To help manage the project's 26 tracks, Waters decided to bring in a producer and collaborator, feeling he needed "a collaborator who was musically and intellectually in a similar place to where I was." At the suggestion of Waters's then-girlfriend Lady Carolyne Christie, who had worked as the secretary to producer and musician Bob Ezrin, the band hired him on. Ezrin had worked with Alice Cooper, Lou Reed, Kiss, and Peter Gabriel. From the start, Waters made it clear who was in charge, telling him: "You can write anything you want. Just don't expect any credit."

Ezrin and Gilmour reviewed Waters's concept, discarding what they thought was not good enough. Waters and Ezrin worked mostly on the story, improving the concept. Ezrin presented a 40-page script to the rest of the band, with positive results. He recalled: "The next day at the studio, we had a table read, like you would with a play, but with the whole of the band, and their eyes all twinkled, because then they could see the album." Ezrin broadened the storyline, distancing it from the autobiographical work Waters had written, and instead basing it on a composite character named Pink. Engineer Nick Griffiths later said: "Ezrin was very good in The Wall, because he did manage to pull the whole thing together. He's a very forceful guy. There was a lot of argument about how it should sound between Roger and Dave, and he bridged the gap between them." Waters wrote most of the album, with Gilmour co-writing "Comfortably Numb", "Run Like Hell", and "Young Lust", and Ezrin co-writing "The Trial".

Concept and storyline
The Wall is a rock opera that explores abandonment and isolation, symbolized by a wall. The songs create an approximate storyline of events in the life of the protagonist, Pink, a character based on Syd Barrett as well as Roger Waters, whose father was killed during WWII. Pink's father also dies in a war, which is where Pink starts to build a metaphorical wall around himself. The album includes several references to former band member Syd Barrett, including "Nobody Home", which hints at his condition during Pink Floyd's abortive US tour of 1967, with lyrics such as "wild, staring eyes", "the obligatory Hendrix perm" and "elastic bands keeping my shoes on". "Comfortably Numb" was inspired by Waters' injection with a muscle relaxant to combat the effects of hepatitis during the In the Flesh Tour, while in Philadelphia.

Plot summary
Pink is a rock star, one of the many reasons which have left him depressed. Pink imagines a crowd of fans entering one of his concerts, and we begin a flashback on his life, and it is revealed that his father was killed defending the Anzio bridgehead during World War II, in Pink's infancy ("In the Flesh?" ). Pink's mother raises him alone ("The Thin Ice" ), and with the death of his father, Pink starts to build a metaphorical wall around himself ("Another Brick in the Wall, Part 1" ).

Growing older, Pink is tormented at school by tyrannical, abusive teachers ("The Happiest Days of Our Lives" ), and of these traumas become metaphorical "bricks in the wall" ("Another Brick in the Wall, Part 2" ). As an adult now, Pink remembers his oppressive and overprotective mother ("Mother" ) and his upbringing during the Blitz ("Goodbye Blue Sky" ). Pink soon marries, is about to complete his "wall" ("Empty Spaces" ). While touring in America, he turns to a willing groupie ("Young Lust" ). After learning of his wife's infidelity, he brings the groupie back to his hotel room, only to trash it in a violent fit of rage, terrifying the groupie out of the room ("One of My Turns" ). Pink, depressed, thinks about his wife, and feels trapped in his room ("Don't Leave Me Now" ), and dismisses every traumatic experience he has ever had as a "brick" in the metaphorical wall ("Another Brick in the Wall, Part 3" ), Pink's wall is now finished, completing his total isolation from human contact ("Goodbye Cruel World" ).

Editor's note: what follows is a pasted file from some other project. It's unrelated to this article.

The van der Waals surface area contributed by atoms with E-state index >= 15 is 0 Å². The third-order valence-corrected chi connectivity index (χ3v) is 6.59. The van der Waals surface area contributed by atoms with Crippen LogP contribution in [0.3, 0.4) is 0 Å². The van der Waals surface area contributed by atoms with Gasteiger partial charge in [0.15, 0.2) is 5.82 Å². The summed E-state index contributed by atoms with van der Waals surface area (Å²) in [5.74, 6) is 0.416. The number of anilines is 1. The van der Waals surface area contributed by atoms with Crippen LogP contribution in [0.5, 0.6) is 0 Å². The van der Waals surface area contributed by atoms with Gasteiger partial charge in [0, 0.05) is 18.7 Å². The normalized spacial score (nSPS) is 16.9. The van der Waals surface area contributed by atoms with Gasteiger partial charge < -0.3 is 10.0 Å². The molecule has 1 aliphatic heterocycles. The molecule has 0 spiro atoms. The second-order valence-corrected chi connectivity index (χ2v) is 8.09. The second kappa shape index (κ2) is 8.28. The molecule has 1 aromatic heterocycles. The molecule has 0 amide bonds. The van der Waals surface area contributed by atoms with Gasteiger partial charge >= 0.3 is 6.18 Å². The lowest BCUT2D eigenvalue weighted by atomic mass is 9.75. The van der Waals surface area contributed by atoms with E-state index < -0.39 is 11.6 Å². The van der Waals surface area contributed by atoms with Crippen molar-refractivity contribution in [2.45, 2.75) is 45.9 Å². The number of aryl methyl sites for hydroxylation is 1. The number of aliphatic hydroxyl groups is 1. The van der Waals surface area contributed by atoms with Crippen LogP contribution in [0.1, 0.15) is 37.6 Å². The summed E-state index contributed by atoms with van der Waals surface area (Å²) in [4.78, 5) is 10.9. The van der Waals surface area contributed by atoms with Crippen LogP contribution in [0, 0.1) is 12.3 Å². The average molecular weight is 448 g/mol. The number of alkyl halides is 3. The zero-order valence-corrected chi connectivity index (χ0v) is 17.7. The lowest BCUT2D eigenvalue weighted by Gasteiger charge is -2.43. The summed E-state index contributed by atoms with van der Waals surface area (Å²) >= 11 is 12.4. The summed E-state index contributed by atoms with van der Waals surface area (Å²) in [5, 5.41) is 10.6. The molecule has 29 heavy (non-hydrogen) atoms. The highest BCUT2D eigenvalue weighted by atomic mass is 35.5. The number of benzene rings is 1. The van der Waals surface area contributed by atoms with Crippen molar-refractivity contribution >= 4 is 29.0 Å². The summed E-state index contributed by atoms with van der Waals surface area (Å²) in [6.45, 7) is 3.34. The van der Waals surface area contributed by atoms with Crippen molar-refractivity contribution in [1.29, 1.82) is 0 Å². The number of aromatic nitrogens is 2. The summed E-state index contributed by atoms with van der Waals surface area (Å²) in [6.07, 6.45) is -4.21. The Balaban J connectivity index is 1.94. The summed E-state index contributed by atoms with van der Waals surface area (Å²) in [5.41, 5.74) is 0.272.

Immediately after the wall's completion, Pink questions his decisions, ("Hey You" ), and locks himself in his hotel room ("Is There Anybody Out There?" ). Beginning to feel depressed, Pink turns to his possessions for comfort ("Nobody Home" ) , and yearns for the idea of reconnecting with his personal roots ("Vera" ), Pink's mind flashes back to World War II, with the people demanding that the soldiers return home ("Bring the Boys Back Home" ). Returning to the present, Pink's manager and roadies have busted into his hotel room, where they find him drugged and unresponsive. A paramedic injects him with drugs to enable him to perform ("Comfortably Numb" ).

This results in a hallucinatory on-stage performance ("The Show Must Go On" ) where he believes that he is a fascist dictator, and that his concert is a Neo-Nazi rally, at which he sets brownshirt-like men on fans he considers unworthy ("In the Flesh" ). He proceeds to attack ethnic minorities ("Run Like Hell" ), and then holds a rally in suburban London, symbolizing his descent into insanity ("Waiting for the Worms" ). Pink's hallucination then ceases, and he begs for everything to stop ("Stop" ). Showing human emotion, he is tormented with guilt and places himself on trial ("The Trial" ), his inner judge ordering him to "tear down the wall", opening Pink to the outside world ("Outside the Wall" ). The album turns full circle with its closing words "Isn't this where ...", the first words of the phrase that begins the album, "... we came in?", with a continuation of the melody of the last song hinting at the cyclical nature of Waters' theme.